Relief flooded him, however, and he had to laugh at his own stupidity. Diamond smuggling.
"Yeah, I guess so," Cab said, his laughter subsiding into silent chuckles. "I did check her out, by the way. Clean as a whistle, as far as I can tell."
"Great." Rob tried to breathe normally again. He hoped no one else felt the need to get revenge for his past practical jokes any time soon, or he was going to have a heart attack.
"I’m shaking," Claire said as she checked her image in the full-length mirror again.
Morgan patted her arm. The beautiful bride was indeed shaking like a leaf. "You’ll be fine."
"What if I’m not? What if I trip, or laugh when the minister’s talking?"
"I was like this before my wedding," Autumn said, fluffing out Claire’s veil. "The minute you walk down those stairs and out the door, you’ll settle down."
"I think I’m going to be sick."
Claire did look pale, Morgan thought. Pale, but stunning. She’d surprised everyone when she showed them the dress she’d bought from Ellie’s Bridals. Morgan had guessed Claire would choose a severe, unornamented sheath dress, to suit her sleek, black bob and no-nonsense fashion style. Instead, she bought a gown out of a fairy tale. Cream colored satin, a corset-boned bodice, long underskirt and an overlay of fabric pulled back into a generous bustle and train. With her imperial features and her dark hair swept back into a sophisticated updo, she could have stepped off the pages of a magazine.
"You won’t be sick," Autumn said with authority. "What’s nine times nine?"
"Eighty-one. Why are you asking…?"
"Six times eight."
"Three times ten."
Claire started to laugh. "Multiplication tables? That’s how you want me to conquer my nerves?"
"It works, doesn’t it? It’s how my Mom got me through getting shots when I was little."
Claire looked surprised. Morgan knew she was thinking of Teresa Leeds’ cold personality.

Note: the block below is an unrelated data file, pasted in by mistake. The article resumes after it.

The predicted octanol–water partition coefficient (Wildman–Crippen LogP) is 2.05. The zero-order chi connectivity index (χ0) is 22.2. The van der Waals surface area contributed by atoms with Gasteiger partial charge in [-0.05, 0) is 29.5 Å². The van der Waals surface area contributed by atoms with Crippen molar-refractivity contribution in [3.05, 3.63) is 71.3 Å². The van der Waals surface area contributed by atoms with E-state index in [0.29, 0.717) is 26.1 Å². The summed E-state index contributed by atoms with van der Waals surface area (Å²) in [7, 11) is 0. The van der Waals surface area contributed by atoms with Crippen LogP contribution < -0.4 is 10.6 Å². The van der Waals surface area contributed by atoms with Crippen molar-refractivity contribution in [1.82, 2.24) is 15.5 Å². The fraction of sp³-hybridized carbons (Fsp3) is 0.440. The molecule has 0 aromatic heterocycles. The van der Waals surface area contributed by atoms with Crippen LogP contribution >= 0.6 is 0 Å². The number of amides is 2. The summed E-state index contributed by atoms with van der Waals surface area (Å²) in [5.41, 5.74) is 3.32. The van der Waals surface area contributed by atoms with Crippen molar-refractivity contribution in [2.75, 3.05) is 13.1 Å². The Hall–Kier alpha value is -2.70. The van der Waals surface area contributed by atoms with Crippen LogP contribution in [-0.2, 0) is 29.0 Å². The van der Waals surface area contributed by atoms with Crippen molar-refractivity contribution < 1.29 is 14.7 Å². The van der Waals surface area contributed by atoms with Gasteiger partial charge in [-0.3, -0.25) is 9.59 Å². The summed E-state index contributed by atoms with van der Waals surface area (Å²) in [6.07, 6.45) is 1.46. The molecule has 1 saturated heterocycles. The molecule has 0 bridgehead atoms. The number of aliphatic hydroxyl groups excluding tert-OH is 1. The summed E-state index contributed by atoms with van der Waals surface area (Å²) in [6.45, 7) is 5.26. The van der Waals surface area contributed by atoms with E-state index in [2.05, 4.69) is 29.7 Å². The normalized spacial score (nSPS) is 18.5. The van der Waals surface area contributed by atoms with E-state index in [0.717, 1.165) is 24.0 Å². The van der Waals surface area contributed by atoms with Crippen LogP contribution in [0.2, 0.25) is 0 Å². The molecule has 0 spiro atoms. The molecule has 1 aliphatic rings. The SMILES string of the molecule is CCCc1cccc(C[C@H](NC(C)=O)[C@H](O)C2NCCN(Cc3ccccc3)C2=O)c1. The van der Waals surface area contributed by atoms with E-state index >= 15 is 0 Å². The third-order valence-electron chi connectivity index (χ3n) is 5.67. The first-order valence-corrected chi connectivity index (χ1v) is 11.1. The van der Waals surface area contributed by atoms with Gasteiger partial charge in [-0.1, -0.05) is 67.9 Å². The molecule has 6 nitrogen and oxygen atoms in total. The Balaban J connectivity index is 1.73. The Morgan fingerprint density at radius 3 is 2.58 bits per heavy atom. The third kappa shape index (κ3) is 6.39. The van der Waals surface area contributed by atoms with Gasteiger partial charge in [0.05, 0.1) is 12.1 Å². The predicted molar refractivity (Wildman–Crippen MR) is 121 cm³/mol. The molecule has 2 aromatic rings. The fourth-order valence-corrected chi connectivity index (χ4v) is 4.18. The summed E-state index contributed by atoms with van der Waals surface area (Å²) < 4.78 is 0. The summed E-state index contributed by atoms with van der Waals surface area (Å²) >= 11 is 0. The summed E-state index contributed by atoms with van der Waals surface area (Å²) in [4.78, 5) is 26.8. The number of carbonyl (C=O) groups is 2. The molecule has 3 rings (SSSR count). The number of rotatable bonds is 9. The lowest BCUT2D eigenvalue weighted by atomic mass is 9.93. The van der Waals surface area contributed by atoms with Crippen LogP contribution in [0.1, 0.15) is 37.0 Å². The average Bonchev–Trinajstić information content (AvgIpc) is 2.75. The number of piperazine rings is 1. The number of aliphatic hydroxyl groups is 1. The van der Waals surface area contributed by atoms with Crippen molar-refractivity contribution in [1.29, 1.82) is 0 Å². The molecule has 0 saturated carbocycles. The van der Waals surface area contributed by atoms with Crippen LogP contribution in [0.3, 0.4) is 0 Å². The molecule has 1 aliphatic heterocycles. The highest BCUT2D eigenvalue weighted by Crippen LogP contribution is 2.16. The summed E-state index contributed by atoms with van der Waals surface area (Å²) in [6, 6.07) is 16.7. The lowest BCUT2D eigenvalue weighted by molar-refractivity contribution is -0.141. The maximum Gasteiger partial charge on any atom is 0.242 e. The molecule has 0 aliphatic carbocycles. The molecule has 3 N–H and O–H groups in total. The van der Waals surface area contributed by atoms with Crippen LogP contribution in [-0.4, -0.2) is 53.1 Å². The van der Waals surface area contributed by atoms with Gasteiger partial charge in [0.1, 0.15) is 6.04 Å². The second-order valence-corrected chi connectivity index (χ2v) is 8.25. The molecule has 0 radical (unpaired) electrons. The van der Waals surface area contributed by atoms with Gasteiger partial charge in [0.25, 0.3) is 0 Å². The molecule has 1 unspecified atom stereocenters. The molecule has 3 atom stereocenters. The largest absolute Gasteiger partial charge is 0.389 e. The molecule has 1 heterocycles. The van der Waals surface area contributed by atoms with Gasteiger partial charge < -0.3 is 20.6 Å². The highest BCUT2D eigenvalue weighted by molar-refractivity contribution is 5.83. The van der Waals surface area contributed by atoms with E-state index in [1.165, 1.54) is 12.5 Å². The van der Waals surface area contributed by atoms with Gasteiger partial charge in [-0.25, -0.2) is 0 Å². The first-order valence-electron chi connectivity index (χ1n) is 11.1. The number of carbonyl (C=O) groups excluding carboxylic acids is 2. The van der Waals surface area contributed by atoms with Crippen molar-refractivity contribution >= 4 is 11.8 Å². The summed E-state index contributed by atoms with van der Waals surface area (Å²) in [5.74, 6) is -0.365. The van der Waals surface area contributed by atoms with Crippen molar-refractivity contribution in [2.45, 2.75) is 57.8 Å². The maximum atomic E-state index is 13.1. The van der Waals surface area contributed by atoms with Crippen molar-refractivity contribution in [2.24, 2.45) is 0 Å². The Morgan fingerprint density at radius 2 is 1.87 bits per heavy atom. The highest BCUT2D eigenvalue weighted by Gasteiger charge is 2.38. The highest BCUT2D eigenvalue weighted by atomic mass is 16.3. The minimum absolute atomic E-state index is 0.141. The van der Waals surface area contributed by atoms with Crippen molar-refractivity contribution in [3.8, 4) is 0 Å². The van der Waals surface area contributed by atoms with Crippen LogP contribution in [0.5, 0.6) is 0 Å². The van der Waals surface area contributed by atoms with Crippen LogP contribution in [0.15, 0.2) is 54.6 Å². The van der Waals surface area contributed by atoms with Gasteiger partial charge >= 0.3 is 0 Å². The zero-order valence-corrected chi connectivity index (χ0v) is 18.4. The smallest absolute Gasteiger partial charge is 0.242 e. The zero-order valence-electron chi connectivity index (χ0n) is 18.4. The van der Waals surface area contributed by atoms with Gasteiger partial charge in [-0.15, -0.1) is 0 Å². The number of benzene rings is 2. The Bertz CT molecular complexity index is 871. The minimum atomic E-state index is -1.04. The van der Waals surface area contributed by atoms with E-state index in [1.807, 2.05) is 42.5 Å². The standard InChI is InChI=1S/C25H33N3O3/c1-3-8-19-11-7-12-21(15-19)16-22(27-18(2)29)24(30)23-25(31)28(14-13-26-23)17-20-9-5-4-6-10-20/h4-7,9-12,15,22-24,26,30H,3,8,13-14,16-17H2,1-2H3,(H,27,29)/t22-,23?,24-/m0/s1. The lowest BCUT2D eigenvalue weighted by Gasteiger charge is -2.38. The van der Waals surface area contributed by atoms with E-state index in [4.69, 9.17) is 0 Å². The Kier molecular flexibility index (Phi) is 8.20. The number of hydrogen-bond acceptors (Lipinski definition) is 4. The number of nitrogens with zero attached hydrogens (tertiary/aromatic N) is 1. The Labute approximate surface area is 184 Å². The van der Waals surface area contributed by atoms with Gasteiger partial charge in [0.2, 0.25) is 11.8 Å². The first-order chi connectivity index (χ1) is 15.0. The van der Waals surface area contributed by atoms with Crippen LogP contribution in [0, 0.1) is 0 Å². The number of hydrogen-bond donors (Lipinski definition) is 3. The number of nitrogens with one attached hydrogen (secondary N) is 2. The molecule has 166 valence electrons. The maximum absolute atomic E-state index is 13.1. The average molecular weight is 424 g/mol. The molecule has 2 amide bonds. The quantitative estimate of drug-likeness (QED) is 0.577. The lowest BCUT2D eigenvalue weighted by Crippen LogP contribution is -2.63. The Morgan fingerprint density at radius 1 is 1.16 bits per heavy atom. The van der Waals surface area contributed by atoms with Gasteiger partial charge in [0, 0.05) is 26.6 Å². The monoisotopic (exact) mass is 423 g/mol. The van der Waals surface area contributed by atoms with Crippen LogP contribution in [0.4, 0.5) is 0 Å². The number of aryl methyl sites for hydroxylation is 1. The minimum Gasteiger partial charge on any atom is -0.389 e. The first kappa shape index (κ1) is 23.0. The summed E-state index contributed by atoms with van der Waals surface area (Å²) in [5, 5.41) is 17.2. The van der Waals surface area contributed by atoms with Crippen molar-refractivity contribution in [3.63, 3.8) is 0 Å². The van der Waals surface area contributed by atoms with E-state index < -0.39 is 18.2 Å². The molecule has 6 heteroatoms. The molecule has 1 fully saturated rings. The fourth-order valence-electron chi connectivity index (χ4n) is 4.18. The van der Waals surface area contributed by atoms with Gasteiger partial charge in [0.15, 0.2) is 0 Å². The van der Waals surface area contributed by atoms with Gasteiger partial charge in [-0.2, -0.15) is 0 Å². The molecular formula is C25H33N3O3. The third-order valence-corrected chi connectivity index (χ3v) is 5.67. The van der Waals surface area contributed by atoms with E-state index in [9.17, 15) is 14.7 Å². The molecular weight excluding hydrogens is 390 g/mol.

"I know," Autumn sighed. "These days Mom would tell me to suck it up."
"She’s pretty serious," Claire agreed.
"She didn’t used to be. Anyway, you look beautiful, and the ceremony should start any minute. Let’s get to the top of the stairs." She took one look at Claire’s face and began to quiz her again. "Five times eleven."
"Fifty-five," Claire said as they left the room.
Morgan checked her own reflection one last time. As maid of honor, she’d need to get out there in a second. She and Autumn both wore light coral strapless bridesmaid dresses with flowing, floor length skirts and crisscrossed bodices. Plain, yet elegant enough to stand beside Claire.
"Morgan," Autumn called.
She hurried from the room and took her place at the beginning of the procession. They met Ethan at the bottom of the stairs, and he took Claire’s arm. Since Claire’s parents were both dead, Ethan would give her away. Rob was to be Jamie’s best man, with Cab his second groomsman.
"Ready?" Ethan asked Claire. Morgan smiled to see the look that passed between her half-brother and sister.
"I think so."
"I’m really happy for you," Ethan said, and dropped a kiss on the top of her head. Claire blinked back tears, and Morgan’s eyes were damp, too. How wonderful for Ethan and Claire that their marriages kept them close to home and among friends. And now she and Rob were trying to make a go of it, too.